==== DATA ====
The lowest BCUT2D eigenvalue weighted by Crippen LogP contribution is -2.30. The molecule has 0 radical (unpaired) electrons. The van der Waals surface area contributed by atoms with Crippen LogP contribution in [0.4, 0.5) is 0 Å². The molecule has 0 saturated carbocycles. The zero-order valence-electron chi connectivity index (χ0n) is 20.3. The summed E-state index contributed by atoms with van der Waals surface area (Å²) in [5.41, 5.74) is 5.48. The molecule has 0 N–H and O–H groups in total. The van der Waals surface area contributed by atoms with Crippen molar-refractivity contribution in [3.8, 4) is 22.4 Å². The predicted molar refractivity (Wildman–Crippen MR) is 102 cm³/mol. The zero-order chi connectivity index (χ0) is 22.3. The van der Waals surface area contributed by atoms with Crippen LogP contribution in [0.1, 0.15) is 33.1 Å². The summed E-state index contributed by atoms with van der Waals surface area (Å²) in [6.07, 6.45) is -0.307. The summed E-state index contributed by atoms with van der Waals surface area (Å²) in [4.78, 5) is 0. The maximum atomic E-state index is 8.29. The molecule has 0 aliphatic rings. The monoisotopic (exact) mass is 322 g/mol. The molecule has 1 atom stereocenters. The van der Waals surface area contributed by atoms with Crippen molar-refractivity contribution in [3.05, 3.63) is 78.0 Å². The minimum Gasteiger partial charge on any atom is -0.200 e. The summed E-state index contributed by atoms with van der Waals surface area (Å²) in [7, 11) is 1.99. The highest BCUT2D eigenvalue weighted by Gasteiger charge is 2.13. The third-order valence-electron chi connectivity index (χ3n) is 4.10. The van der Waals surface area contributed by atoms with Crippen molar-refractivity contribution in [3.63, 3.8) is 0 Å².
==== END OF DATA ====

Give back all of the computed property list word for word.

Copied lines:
The lowest BCUT2D eigenvalue weighted by Crippen LogP contribution is -2.30. The molecule has 0 radical (unpaired) electrons. The van der Waals surface area contributed by atoms with Crippen LogP contribution in [0.4, 0.5) is 0 Å². The molecule has 0 saturated carbocycles. The zero-order valence-electron chi connectivity index (χ0n) is 20.3. The summed E-state index contributed by atoms with van der Waals surface area (Å²) in [5.41, 5.74) is 5.48. The molecule has 0 N–H and O–H groups in total. The van der Waals surface area contributed by atoms with Crippen molar-refractivity contribution in [3.8, 4) is 22.4 Å². The predicted molar refractivity (Wildman–Crippen MR) is 102 cm³/mol. The zero-order chi connectivity index (χ0) is 22.3. The van der Waals surface area contributed by atoms with Crippen LogP contribution in [0.1, 0.15) is 33.1 Å². The summed E-state index contributed by atoms with van der Waals surface area (Å²) in [6.07, 6.45) is -0.307. The summed E-state index contributed by atoms with van der Waals surface area (Å²) in [4.78, 5) is 0. The maximum atomic E-state index is 8.29. The molecule has 0 aliphatic rings. The monoisotopic (exact) mass is 322 g/mol. The molecule has 1 atom stereocenters. The van der Waals surface area contributed by atoms with Crippen molar-refractivity contribution in [3.05, 3.63) is 78.0 Å². The minimum Gasteiger partial charge on any atom is -0.200 e. The summed E-state index contributed by atoms with van der Waals surface area (Å²) in [7, 11) is 1.99. The highest BCUT2D eigenvalue weighted by Gasteiger charge is 2.13. The third-order valence-electron chi connectivity index (χ3n) is 4.10. The van der Waals surface area contributed by atoms with Crippen molar-refractivity contribution in [3.63, 3.8) is 0 Å².